Scientists from Queensland Museum, Griffith University, University of Melbourne and the Northern Territory Government have described a colourful new velvet gecko from Groote Eylandt in the Northern Territory. This species only occurs on Groote, Australia’s third largest offshore island in the Gulf of Carpentaria. The Groote Eylandt Velvet Gecko, Oedura nesos, is a large and colourful species with white bands and yellow spots that lives … Continue reading New species: velvet gecko discovered on one of Australia’s northern islands

Searching for Surprise Rainbows with SparkLab

Kate, SparkLab Learning Officer, South Bank Discover rainbows around your home and explore the science of light and colour. Have you ever noticed a rainbow somewhere that you didn’t expect one? SparkLab Learning Officers have been discovering surprise rainbows all over their homes. This got us thinking… Where do rainbows come from? And how can we create our own rainbows at home? Search for your … Continue reading Searching for Surprise Rainbows with SparkLab

CHANGING COMMUNITIES. CHANGING LIVES.

For decades across the Queensland Museum Network, hundreds of volunteers have generously given their time and knowledge to ensure visitors to our museums enjoy an experience to remember. This year for National Volunteer Week, we celebrate the theme, “Changing Communities. Changing Lives”. We know our volunteers do exactly that, with visitors often speaking of the lasting impression left after an encounter or tour with a … Continue reading CHANGING COMMUNITIES. CHANGING LIVES.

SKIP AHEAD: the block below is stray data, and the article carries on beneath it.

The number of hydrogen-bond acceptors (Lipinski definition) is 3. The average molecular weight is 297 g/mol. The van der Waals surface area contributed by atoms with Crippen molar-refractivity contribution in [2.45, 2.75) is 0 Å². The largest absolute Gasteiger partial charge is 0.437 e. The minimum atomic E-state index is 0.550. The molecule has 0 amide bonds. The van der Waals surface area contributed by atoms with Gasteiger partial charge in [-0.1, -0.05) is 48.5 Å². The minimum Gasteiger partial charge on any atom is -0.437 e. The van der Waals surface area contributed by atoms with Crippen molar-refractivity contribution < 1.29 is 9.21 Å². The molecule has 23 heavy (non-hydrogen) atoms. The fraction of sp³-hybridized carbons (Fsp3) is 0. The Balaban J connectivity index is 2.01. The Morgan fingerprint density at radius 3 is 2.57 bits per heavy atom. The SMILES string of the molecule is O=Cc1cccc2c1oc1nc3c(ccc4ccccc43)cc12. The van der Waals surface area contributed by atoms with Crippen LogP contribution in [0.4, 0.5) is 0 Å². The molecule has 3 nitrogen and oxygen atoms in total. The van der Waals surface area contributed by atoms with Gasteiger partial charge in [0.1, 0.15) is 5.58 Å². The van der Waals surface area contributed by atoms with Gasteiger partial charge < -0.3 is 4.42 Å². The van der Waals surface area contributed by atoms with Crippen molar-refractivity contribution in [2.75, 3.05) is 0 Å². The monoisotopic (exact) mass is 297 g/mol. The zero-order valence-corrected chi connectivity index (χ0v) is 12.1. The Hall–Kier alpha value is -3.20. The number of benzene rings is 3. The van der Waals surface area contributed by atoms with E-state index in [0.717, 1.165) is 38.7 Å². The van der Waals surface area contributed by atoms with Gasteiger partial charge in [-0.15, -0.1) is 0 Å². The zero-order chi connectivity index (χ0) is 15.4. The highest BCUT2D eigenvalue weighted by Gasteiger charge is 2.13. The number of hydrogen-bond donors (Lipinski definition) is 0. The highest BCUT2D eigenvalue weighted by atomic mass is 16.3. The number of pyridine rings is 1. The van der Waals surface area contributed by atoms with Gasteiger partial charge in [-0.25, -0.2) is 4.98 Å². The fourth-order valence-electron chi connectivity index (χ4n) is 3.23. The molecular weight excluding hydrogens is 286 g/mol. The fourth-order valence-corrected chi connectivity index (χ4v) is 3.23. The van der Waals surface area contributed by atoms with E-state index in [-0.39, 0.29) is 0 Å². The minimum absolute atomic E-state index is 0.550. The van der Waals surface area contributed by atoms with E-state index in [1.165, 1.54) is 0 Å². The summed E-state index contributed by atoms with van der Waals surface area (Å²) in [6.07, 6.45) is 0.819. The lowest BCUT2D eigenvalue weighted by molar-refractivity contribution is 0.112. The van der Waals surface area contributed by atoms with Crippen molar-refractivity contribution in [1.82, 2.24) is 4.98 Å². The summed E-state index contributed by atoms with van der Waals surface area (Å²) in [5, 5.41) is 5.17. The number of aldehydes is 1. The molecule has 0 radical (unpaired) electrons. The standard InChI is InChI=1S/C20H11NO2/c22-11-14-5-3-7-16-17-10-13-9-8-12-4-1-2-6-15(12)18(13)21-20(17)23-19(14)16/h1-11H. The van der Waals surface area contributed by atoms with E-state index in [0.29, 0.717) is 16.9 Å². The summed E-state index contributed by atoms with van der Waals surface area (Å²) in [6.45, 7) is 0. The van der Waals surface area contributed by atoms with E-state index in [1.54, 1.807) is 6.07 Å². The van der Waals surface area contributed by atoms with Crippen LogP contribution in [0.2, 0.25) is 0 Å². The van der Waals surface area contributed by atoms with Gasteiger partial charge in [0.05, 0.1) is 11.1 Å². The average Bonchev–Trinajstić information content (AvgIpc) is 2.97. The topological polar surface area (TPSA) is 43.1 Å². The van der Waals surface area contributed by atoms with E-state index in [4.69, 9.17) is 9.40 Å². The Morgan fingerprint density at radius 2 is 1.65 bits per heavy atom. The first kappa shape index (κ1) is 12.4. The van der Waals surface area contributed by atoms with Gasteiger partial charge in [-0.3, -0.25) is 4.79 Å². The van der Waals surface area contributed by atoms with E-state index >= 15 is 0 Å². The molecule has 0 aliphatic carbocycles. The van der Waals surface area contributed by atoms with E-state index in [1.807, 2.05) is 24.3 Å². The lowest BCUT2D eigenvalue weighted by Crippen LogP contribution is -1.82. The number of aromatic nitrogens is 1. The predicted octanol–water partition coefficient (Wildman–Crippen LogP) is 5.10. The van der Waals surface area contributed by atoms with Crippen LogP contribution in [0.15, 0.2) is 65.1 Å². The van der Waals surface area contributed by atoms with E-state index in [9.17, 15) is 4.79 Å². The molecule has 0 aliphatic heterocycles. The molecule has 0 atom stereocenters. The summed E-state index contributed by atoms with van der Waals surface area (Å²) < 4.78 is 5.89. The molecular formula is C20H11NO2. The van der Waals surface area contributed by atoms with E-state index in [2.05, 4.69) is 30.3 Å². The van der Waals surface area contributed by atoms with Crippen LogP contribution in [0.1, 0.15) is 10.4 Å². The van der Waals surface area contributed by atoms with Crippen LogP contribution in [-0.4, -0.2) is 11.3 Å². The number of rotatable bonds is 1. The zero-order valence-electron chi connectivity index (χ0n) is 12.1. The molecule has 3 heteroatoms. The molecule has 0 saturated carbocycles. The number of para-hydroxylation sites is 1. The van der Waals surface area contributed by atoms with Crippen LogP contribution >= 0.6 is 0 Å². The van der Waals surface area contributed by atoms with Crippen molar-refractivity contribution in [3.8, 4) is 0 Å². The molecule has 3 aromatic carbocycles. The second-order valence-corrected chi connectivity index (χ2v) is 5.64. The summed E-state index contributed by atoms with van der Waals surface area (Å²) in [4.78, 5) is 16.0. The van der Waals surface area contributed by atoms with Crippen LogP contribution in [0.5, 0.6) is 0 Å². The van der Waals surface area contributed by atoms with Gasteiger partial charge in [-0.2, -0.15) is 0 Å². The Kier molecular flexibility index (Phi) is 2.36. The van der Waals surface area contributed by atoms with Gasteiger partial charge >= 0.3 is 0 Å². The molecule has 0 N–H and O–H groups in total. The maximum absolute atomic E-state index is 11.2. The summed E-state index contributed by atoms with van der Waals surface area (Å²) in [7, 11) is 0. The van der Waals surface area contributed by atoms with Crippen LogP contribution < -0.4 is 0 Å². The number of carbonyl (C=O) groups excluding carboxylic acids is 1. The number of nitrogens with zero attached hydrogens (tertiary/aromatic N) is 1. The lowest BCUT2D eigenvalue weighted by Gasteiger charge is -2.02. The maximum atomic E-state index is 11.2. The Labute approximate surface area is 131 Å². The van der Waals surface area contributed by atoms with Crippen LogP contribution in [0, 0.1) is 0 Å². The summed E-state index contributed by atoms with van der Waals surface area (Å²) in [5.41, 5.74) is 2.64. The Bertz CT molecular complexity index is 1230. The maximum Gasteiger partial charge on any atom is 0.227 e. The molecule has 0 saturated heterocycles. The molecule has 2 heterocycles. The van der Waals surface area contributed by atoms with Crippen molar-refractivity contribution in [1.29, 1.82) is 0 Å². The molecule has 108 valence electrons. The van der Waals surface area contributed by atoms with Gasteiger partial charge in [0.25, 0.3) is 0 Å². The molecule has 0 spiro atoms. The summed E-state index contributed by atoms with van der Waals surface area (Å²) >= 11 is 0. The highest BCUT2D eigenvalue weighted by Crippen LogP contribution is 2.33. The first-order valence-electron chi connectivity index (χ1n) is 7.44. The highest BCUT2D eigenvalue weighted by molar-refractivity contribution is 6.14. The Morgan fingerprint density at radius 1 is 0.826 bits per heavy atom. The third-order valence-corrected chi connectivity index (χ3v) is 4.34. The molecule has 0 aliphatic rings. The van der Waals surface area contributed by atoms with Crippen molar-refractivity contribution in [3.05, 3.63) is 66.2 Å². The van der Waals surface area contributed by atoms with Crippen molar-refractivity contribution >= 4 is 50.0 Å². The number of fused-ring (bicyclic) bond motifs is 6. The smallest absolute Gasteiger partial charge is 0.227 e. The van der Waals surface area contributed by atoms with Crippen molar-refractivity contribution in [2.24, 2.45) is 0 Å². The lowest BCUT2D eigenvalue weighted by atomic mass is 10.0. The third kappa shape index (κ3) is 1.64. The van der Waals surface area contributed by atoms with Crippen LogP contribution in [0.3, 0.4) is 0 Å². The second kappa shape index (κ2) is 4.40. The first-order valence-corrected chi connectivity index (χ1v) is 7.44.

Grindstone – ancient multi-tools

Marisa Giorgi, Information Officer, Queensland Museum Grindstones are a relatively common tool found across Australia. But did you know grindstones have many varied uses? Archaeological science is revealing the complex nature of these stone artefacts. Introduction At Queensland Museum we have many grindstones of different shapes and sizes from across Queensland. These grindstones represent durable examples of everyday items used by Indigenous Australian people.  They … Continue reading Grindstone – ancient multi-tools

Looking through the Glass

by Dave Parkhill, Assistant Collection Manager Clear as Glass? Glass was used throughout the Roman world, with various applications and methods of manufacturing, and with colours ranging from an almost clear, pale green to vivid blues or other bright colours. A Dubious Origin Story Glass objects, mainly in the form of simple glass beads have been dated to approximately the 3rd millenium BCE, but it … Continue reading Looking through the Glass

Setting the Table: Archaeology and Food

Marc Cheeseman, Archaeologist/Master’s Student, UQ In every culture large proportions of time are dedicated to food-related activities, but how can archaeologists investigate this relationship? And what can this information tell us about the development of modern Australia? Introduction From the 19th century to World War I, minerals (mostly gold) made up roughly one third of yearly Australian exports. During this time, as the economy expanded … Continue reading Setting the Table: Archaeology and Food

Discovering the world’s largest kangaroo – Part 2: In the lab